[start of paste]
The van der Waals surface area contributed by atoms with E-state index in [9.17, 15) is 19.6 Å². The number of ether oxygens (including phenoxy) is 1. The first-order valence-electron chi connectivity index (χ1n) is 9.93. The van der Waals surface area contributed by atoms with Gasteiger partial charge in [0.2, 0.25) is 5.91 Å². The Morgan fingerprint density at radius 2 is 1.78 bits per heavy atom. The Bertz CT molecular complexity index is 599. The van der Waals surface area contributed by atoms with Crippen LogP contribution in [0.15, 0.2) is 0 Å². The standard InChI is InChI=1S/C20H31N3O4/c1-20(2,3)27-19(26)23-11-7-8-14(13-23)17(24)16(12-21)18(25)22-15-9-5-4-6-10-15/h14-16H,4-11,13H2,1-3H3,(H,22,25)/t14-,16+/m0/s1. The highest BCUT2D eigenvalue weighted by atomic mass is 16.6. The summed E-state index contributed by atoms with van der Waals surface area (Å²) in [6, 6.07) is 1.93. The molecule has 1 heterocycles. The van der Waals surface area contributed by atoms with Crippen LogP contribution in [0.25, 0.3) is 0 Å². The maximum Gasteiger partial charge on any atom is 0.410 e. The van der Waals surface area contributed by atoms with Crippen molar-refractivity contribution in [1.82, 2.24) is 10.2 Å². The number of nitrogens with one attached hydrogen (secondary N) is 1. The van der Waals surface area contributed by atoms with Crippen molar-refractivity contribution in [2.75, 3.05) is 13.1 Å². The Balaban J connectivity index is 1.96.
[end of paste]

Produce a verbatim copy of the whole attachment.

The van der Waals surface area contributed by atoms with E-state index in [9.17, 15) is 19.6 Å². The number of ether oxygens (including phenoxy) is 1. The first-order valence-electron chi connectivity index (χ1n) is 9.93. The van der Waals surface area contributed by atoms with Gasteiger partial charge in [0.2, 0.25) is 5.91 Å². The Morgan fingerprint density at radius 2 is 1.78 bits per heavy atom. The Bertz CT molecular complexity index is 599. The van der Waals surface area contributed by atoms with Crippen LogP contribution in [0.15, 0.2) is 0 Å². The standard InChI is InChI=1S/C20H31N3O4/c1-20(2,3)27-19(26)23-11-7-8-14(13-23)17(24)16(12-21)18(25)22-15-9-5-4-6-10-15/h14-16H,4-11,13H2,1-3H3,(H,22,25)/t14-,16+/m0/s1. The highest BCUT2D eigenvalue weighted by atomic mass is 16.6. The summed E-state index contributed by atoms with van der Waals surface area (Å²) in [6, 6.07) is 1.93. The molecule has 1 heterocycles. The van der Waals surface area contributed by atoms with Crippen LogP contribution in [0.25, 0.3) is 0 Å². The maximum Gasteiger partial charge on any atom is 0.410 e. The van der Waals surface area contributed by atoms with Crippen molar-refractivity contribution in [1.82, 2.24) is 10.2 Å². The number of nitrogens with one attached hydrogen (secondary N) is 1. The van der Waals surface area contributed by atoms with Crippen molar-refractivity contribution in [2.75, 3.05) is 13.1 Å². The Balaban J connectivity index is 1.96.